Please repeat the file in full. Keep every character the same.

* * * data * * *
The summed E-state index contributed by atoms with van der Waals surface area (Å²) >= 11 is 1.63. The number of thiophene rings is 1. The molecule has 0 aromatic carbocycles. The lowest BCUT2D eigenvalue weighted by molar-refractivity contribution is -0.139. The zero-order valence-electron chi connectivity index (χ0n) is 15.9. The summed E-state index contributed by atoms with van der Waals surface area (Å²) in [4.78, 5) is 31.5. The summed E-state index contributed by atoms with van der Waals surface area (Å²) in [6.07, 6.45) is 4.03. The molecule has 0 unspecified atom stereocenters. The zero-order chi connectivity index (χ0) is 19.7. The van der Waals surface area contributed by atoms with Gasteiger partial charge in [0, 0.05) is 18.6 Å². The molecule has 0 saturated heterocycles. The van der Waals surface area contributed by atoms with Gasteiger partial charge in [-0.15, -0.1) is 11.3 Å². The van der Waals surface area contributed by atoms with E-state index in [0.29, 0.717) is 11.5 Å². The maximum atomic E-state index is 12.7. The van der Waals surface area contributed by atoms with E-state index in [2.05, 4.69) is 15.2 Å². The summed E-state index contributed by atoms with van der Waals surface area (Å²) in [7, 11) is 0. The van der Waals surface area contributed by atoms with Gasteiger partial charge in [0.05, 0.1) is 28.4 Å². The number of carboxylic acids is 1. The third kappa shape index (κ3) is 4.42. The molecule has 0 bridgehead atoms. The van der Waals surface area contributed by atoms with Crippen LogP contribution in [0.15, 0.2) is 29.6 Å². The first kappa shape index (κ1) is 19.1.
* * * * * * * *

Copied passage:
The summed E-state index contributed by atoms with van der Waals surface area (Å²) >= 11 is 1.63. The number of thiophene rings is 1. The molecule has 0 aromatic carbocycles. The lowest BCUT2D eigenvalue weighted by molar-refractivity contribution is -0.139. The zero-order valence-electron chi connectivity index (χ0n) is 15.9. The summed E-state index contributed by atoms with van der Waals surface area (Å²) in [4.78, 5) is 31.5. The summed E-state index contributed by atoms with van der Waals surface area (Å²) in [6.07, 6.45) is 4.03. The molecule has 0 unspecified atom stereocenters. The zero-order chi connectivity index (χ0) is 19.7. The van der Waals surface area contributed by atoms with Gasteiger partial charge in [0, 0.05) is 18.6 Å². The molecule has 0 saturated heterocycles. The van der Waals surface area contributed by atoms with Gasteiger partial charge in [-0.15, -0.1) is 11.3 Å². The van der Waals surface area contributed by atoms with E-state index in [0.29, 0.717) is 11.5 Å². The maximum atomic E-state index is 12.7. The van der Waals surface area contributed by atoms with E-state index in [2.05, 4.69) is 15.2 Å². The summed E-state index contributed by atoms with van der Waals surface area (Å²) in [7, 11) is 0. The van der Waals surface area contributed by atoms with Gasteiger partial charge in [0.05, 0.1) is 28.4 Å². The number of carboxylic acids is 1. The third kappa shape index (κ3) is 4.42. The molecule has 0 bridgehead atoms. The van der Waals surface area contributed by atoms with Crippen LogP contribution in [0.15, 0.2) is 29.6 Å². The first kappa shape index (κ1) is 19.1.